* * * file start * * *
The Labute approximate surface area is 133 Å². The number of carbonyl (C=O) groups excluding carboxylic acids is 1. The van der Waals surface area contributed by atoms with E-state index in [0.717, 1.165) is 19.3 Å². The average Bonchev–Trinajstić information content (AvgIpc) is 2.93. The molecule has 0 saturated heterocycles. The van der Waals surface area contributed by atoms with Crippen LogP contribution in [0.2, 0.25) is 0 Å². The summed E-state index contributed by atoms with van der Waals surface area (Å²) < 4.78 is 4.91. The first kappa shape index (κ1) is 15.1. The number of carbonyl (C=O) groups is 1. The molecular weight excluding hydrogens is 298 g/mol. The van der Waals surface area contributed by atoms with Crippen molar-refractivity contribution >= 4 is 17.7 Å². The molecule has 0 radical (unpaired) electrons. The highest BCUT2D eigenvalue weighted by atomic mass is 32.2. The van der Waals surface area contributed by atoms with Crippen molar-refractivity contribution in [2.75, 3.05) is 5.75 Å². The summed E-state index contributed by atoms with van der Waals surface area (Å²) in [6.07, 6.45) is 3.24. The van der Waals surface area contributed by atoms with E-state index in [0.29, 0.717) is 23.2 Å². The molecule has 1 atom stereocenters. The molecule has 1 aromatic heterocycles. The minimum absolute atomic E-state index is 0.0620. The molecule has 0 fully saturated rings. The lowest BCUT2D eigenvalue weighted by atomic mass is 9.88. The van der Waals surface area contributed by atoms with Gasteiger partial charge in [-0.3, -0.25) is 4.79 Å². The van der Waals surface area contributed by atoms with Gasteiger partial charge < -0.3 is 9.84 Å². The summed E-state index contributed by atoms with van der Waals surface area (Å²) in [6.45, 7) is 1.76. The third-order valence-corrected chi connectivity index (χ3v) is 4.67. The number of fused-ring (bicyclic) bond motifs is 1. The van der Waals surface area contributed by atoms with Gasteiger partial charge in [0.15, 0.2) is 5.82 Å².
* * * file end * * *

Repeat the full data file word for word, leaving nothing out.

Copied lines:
The Labute approximate surface area is 133 Å². The number of carbonyl (C=O) groups excluding carboxylic acids is 1. The van der Waals surface area contributed by atoms with E-state index in [0.717, 1.165) is 19.3 Å². The average Bonchev–Trinajstić information content (AvgIpc) is 2.93. The molecule has 0 saturated heterocycles. The van der Waals surface area contributed by atoms with Crippen LogP contribution in [0.2, 0.25) is 0 Å². The summed E-state index contributed by atoms with van der Waals surface area (Å²) < 4.78 is 4.91. The first kappa shape index (κ1) is 15.1. The number of carbonyl (C=O) groups is 1. The molecular weight excluding hydrogens is 298 g/mol. The van der Waals surface area contributed by atoms with Crippen molar-refractivity contribution >= 4 is 17.7 Å². The molecule has 0 radical (unpaired) electrons. The highest BCUT2D eigenvalue weighted by atomic mass is 32.2. The van der Waals surface area contributed by atoms with Crippen molar-refractivity contribution in [2.75, 3.05) is 5.75 Å². The summed E-state index contributed by atoms with van der Waals surface area (Å²) in [6.07, 6.45) is 3.24. The van der Waals surface area contributed by atoms with E-state index in [0.29, 0.717) is 23.2 Å². The molecule has 1 atom stereocenters. The molecule has 1 aromatic heterocycles. The minimum absolute atomic E-state index is 0.0620. The molecule has 0 fully saturated rings. The lowest BCUT2D eigenvalue weighted by atomic mass is 9.88. The van der Waals surface area contributed by atoms with Gasteiger partial charge in [-0.3, -0.25) is 4.79 Å². The van der Waals surface area contributed by atoms with Gasteiger partial charge < -0.3 is 9.84 Å². The summed E-state index contributed by atoms with van der Waals surface area (Å²) in [6.45, 7) is 1.76. The third-order valence-corrected chi connectivity index (χ3v) is 4.67. The number of fused-ring (bicyclic) bond motifs is 1. The van der Waals surface area contributed by atoms with Gasteiger partial charge in [0.15, 0.2) is 5.82 Å².